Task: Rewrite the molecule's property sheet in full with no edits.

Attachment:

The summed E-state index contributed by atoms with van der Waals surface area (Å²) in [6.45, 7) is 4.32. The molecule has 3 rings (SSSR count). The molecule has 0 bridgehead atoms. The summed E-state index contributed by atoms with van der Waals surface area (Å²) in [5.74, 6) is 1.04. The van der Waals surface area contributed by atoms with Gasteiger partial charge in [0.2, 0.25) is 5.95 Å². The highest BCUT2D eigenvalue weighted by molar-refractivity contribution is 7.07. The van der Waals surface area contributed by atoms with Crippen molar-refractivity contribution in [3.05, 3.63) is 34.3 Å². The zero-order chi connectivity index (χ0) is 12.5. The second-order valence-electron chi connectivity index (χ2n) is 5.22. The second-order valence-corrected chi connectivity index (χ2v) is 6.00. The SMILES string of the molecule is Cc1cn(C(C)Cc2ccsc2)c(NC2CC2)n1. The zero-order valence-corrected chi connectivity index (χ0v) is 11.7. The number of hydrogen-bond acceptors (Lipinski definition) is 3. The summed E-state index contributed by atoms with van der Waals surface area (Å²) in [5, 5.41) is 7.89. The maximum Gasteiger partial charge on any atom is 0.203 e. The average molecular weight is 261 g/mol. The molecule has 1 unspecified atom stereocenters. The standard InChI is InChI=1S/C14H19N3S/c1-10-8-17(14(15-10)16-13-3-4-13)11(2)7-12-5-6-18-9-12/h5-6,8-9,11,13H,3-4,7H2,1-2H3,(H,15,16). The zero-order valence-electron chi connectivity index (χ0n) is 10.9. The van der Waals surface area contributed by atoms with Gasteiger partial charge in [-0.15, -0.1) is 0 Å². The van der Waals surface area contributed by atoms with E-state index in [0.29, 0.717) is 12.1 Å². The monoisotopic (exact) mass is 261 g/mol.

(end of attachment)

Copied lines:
The summed E-state index contributed by atoms with van der Waals surface area (Å²) in [6.45, 7) is 4.32. The molecule has 3 rings (SSSR count). The molecule has 0 bridgehead atoms. The summed E-state index contributed by atoms with van der Waals surface area (Å²) in [5.74, 6) is 1.04. The van der Waals surface area contributed by atoms with Gasteiger partial charge in [0.2, 0.25) is 5.95 Å². The highest BCUT2D eigenvalue weighted by molar-refractivity contribution is 7.07. The van der Waals surface area contributed by atoms with Crippen molar-refractivity contribution in [3.05, 3.63) is 34.3 Å². The zero-order chi connectivity index (χ0) is 12.5. The second-order valence-electron chi connectivity index (χ2n) is 5.22. The second-order valence-corrected chi connectivity index (χ2v) is 6.00. The SMILES string of the molecule is Cc1cn(C(C)Cc2ccsc2)c(NC2CC2)n1. The zero-order valence-corrected chi connectivity index (χ0v) is 11.7. The number of hydrogen-bond acceptors (Lipinski definition) is 3. The summed E-state index contributed by atoms with van der Waals surface area (Å²) in [5, 5.41) is 7.89. The maximum Gasteiger partial charge on any atom is 0.203 e. The average molecular weight is 261 g/mol. The molecule has 1 unspecified atom stereocenters. The standard InChI is InChI=1S/C14H19N3S/c1-10-8-17(14(15-10)16-13-3-4-13)11(2)7-12-5-6-18-9-12/h5-6,8-9,11,13H,3-4,7H2,1-2H3,(H,15,16). The zero-order valence-electron chi connectivity index (χ0n) is 10.9. The van der Waals surface area contributed by atoms with Gasteiger partial charge in [-0.15, -0.1) is 0 Å². The van der Waals surface area contributed by atoms with E-state index in [0.29, 0.717) is 12.1 Å². The monoisotopic (exact) mass is 261 g/mol.